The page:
Full-page ads on the Internet are like commercial breaks in TV programs—see one, and it's time to flip around and see what else is out there. On smartphones and tablets, many websites present full-page ads to try to get users to download native apps. Google has published the results of an informal study on the performance of these interstitial ads for its own Google+ native app, based on data gathered in July 2014, and the results are surprising.
The study found that only 9% of users clicked through the advertisement to head over to the the app. Just because somebody clicked through the ad doesn't mean they also downloaded the app, however: Google+ is installed on many Android phones by default, so some users may have already had it installed. On the other hand, a large number of users ragequit the site entirely - 69% of users never dismissed the ad to get to the content on the other side.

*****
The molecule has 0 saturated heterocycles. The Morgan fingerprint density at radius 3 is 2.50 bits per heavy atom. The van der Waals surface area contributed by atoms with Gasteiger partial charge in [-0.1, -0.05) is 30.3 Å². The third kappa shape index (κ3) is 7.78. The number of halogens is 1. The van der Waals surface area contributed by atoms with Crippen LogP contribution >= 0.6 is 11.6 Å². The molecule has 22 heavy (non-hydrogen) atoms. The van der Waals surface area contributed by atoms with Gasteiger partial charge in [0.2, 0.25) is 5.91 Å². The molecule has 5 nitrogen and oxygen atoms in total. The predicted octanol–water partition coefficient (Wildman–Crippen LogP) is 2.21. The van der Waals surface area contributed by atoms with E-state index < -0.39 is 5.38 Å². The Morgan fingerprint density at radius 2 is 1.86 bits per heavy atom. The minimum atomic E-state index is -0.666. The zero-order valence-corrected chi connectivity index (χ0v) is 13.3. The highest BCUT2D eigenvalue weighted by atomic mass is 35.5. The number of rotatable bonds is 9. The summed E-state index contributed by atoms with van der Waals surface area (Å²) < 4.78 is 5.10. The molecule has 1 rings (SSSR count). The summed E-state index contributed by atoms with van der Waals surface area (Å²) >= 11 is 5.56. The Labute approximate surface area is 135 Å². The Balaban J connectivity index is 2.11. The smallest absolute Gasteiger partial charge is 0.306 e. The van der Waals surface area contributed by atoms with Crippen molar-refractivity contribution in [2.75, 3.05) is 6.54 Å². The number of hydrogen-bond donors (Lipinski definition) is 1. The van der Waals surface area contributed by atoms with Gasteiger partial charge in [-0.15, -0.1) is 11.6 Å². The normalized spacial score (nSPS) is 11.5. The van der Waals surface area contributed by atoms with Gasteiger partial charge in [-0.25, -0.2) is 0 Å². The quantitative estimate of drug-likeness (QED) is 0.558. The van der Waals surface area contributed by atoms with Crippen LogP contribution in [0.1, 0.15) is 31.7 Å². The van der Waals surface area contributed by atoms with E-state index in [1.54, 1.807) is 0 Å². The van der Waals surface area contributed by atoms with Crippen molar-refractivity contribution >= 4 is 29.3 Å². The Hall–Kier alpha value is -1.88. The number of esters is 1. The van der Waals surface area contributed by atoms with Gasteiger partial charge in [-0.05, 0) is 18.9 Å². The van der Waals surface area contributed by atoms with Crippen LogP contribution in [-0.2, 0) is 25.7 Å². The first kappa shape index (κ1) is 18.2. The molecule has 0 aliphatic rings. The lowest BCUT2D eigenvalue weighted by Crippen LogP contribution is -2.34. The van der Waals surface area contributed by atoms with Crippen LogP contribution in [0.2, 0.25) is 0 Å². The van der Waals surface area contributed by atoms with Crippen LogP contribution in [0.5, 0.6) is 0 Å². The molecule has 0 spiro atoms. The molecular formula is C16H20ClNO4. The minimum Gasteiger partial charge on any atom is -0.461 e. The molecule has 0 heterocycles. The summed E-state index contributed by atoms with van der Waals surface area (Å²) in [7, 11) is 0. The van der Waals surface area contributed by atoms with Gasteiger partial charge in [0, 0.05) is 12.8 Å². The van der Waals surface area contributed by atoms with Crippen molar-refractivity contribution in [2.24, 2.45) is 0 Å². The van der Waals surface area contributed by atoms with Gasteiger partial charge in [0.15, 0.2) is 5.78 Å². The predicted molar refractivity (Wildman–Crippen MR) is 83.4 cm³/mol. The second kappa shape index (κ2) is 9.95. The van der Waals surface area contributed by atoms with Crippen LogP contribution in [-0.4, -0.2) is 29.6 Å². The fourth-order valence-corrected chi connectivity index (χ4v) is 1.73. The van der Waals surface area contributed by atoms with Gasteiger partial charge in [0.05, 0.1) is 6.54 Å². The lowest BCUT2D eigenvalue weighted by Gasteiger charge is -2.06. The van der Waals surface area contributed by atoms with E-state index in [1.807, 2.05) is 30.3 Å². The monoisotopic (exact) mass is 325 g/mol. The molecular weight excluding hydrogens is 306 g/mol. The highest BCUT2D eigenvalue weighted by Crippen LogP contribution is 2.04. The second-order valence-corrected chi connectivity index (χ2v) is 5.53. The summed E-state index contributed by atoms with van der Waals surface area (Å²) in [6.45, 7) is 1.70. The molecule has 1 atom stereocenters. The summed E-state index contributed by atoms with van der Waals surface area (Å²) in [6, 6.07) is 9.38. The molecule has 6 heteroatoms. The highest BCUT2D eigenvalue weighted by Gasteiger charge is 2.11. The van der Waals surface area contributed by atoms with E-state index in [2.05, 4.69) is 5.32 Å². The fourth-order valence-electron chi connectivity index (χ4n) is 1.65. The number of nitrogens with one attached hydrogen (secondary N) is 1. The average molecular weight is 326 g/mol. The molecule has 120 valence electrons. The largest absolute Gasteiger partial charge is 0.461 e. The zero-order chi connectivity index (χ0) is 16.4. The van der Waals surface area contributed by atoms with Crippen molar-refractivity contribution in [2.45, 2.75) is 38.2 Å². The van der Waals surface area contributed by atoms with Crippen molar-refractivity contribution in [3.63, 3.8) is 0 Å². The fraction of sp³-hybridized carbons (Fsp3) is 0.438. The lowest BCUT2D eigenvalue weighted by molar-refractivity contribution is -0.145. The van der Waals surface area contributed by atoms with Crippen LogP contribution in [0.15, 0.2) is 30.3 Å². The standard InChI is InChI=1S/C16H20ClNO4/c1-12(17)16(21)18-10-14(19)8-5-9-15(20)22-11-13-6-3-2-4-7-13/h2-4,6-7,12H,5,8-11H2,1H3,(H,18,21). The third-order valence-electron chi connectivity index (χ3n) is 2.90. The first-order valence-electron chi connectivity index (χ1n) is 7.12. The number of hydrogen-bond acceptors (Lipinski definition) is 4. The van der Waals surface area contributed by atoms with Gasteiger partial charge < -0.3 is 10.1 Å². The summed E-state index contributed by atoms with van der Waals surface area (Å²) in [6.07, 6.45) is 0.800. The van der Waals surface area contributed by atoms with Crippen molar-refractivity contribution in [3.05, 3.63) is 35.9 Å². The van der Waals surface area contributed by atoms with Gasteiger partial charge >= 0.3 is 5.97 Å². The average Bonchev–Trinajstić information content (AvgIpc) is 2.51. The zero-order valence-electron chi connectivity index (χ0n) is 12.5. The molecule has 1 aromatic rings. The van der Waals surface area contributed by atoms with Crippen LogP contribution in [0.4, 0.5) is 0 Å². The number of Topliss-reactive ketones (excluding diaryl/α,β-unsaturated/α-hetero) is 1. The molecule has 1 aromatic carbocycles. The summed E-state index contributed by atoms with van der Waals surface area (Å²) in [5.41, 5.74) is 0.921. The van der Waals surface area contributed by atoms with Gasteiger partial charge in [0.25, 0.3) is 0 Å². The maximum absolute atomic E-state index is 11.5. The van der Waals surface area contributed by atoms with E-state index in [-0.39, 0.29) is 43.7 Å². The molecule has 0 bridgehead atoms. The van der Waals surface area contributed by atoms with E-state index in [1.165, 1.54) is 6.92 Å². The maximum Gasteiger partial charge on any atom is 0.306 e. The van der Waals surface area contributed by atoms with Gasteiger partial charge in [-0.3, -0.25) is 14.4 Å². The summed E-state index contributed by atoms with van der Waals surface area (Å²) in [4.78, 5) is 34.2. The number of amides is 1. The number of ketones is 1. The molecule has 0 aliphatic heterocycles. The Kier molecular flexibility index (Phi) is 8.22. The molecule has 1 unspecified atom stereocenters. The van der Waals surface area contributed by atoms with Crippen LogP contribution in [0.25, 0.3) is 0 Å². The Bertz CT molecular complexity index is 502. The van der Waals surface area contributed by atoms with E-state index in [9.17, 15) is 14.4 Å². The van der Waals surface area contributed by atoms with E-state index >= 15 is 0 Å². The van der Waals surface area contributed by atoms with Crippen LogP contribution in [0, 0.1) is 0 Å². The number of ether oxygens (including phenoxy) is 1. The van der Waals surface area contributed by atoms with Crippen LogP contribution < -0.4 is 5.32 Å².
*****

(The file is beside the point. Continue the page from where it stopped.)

To try to get a feel for how users would access the site without an interstitial ad, the Google+ team replaced the full-screen ads with banner ads. Visitor numbers grew by 17%, while native app installations were basically unaffected. Based on the results of its experiment, the Google+ team killed full-screen ads for its mobile app entirely, and the company hopes that other developers might follow suit. We can only hope that more sites do—the mobile web would be a better place for it.
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